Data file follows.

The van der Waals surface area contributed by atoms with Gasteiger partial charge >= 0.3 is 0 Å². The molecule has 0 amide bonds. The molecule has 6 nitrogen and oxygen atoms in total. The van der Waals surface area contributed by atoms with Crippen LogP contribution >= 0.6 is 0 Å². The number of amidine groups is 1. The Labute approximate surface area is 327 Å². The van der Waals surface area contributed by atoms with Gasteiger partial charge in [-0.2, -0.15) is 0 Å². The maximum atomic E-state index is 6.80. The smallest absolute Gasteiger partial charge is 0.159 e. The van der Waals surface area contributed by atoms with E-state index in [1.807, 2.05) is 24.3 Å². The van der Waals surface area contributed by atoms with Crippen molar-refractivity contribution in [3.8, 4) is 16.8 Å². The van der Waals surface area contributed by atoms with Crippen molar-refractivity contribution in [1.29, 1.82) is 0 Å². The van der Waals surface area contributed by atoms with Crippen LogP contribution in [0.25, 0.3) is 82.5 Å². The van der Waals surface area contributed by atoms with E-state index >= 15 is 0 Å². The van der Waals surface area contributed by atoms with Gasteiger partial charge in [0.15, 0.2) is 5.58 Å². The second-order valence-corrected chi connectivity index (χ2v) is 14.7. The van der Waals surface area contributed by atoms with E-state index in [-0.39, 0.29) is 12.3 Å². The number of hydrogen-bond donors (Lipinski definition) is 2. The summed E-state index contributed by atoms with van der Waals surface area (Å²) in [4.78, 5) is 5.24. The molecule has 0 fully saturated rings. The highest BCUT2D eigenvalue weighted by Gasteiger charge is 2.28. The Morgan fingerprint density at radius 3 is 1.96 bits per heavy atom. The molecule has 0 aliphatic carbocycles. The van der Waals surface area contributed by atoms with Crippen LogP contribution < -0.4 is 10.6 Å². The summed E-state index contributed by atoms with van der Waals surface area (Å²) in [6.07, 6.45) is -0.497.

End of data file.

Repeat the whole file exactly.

The van der Waals surface area contributed by atoms with Gasteiger partial charge >= 0.3 is 0 Å². The molecule has 0 amide bonds. The molecule has 6 nitrogen and oxygen atoms in total. The van der Waals surface area contributed by atoms with Crippen LogP contribution >= 0.6 is 0 Å². The number of amidine groups is 1. The Labute approximate surface area is 327 Å². The van der Waals surface area contributed by atoms with Gasteiger partial charge in [-0.2, -0.15) is 0 Å². The maximum atomic E-state index is 6.80. The smallest absolute Gasteiger partial charge is 0.159 e. The van der Waals surface area contributed by atoms with E-state index in [1.807, 2.05) is 24.3 Å². The van der Waals surface area contributed by atoms with Crippen molar-refractivity contribution in [3.8, 4) is 16.8 Å². The van der Waals surface area contributed by atoms with Crippen molar-refractivity contribution in [1.29, 1.82) is 0 Å². The van der Waals surface area contributed by atoms with Crippen LogP contribution in [0.25, 0.3) is 82.5 Å². The van der Waals surface area contributed by atoms with E-state index >= 15 is 0 Å². The van der Waals surface area contributed by atoms with Gasteiger partial charge in [0.15, 0.2) is 5.58 Å². The second-order valence-corrected chi connectivity index (χ2v) is 14.7. The van der Waals surface area contributed by atoms with E-state index in [-0.39, 0.29) is 12.3 Å². The number of hydrogen-bond donors (Lipinski definition) is 2. The summed E-state index contributed by atoms with van der Waals surface area (Å²) in [4.78, 5) is 5.24. The molecule has 0 fully saturated rings. The highest BCUT2D eigenvalue weighted by Gasteiger charge is 2.28. The Morgan fingerprint density at radius 3 is 1.96 bits per heavy atom. The molecule has 0 aliphatic carbocycles. The van der Waals surface area contributed by atoms with Crippen LogP contribution < -0.4 is 10.6 Å². The summed E-state index contributed by atoms with van der Waals surface area (Å²) in [6.07, 6.45) is -0.497.